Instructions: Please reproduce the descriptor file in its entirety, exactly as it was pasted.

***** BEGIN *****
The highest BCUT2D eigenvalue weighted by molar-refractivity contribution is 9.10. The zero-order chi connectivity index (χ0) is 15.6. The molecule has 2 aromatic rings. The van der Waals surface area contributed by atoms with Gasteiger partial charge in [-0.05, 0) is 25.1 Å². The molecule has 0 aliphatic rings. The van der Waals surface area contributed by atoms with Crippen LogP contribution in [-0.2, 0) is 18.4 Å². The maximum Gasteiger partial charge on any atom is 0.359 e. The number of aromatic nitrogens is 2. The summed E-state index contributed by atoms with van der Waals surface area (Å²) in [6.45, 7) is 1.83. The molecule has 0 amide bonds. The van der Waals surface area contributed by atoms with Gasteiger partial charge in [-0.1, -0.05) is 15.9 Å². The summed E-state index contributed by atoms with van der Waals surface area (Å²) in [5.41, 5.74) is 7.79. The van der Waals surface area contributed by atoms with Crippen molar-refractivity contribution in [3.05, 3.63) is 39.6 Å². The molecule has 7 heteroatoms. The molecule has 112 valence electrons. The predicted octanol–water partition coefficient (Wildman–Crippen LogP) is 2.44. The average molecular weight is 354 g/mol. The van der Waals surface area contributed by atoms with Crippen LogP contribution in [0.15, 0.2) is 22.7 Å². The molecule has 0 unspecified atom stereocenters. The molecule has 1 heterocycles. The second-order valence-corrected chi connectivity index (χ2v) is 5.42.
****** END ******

The highest BCUT2D eigenvalue weighted by molar-refractivity contribution is 9.10. The zero-order chi connectivity index (χ0) is 15.6. The molecule has 2 aromatic rings. The van der Waals surface area contributed by atoms with Gasteiger partial charge in [-0.05, 0) is 25.1 Å². The molecule has 0 aliphatic rings. The van der Waals surface area contributed by atoms with Crippen LogP contribution in [-0.2, 0) is 18.4 Å². The maximum Gasteiger partial charge on any atom is 0.359 e. The number of aromatic nitrogens is 2. The summed E-state index contributed by atoms with van der Waals surface area (Å²) in [6.45, 7) is 1.83. The molecule has 0 amide bonds. The van der Waals surface area contributed by atoms with Gasteiger partial charge in [-0.1, -0.05) is 15.9 Å². The summed E-state index contributed by atoms with van der Waals surface area (Å²) in [5.41, 5.74) is 7.79. The van der Waals surface area contributed by atoms with Crippen molar-refractivity contribution in [3.05, 3.63) is 39.6 Å². The molecule has 7 heteroatoms. The molecule has 112 valence electrons. The predicted octanol–water partition coefficient (Wildman–Crippen LogP) is 2.44. The average molecular weight is 354 g/mol. The van der Waals surface area contributed by atoms with Crippen LogP contribution in [0.15, 0.2) is 22.7 Å². The molecule has 0 unspecified atom stereocenters. The molecule has 1 heterocycles. The second-order valence-corrected chi connectivity index (χ2v) is 5.42.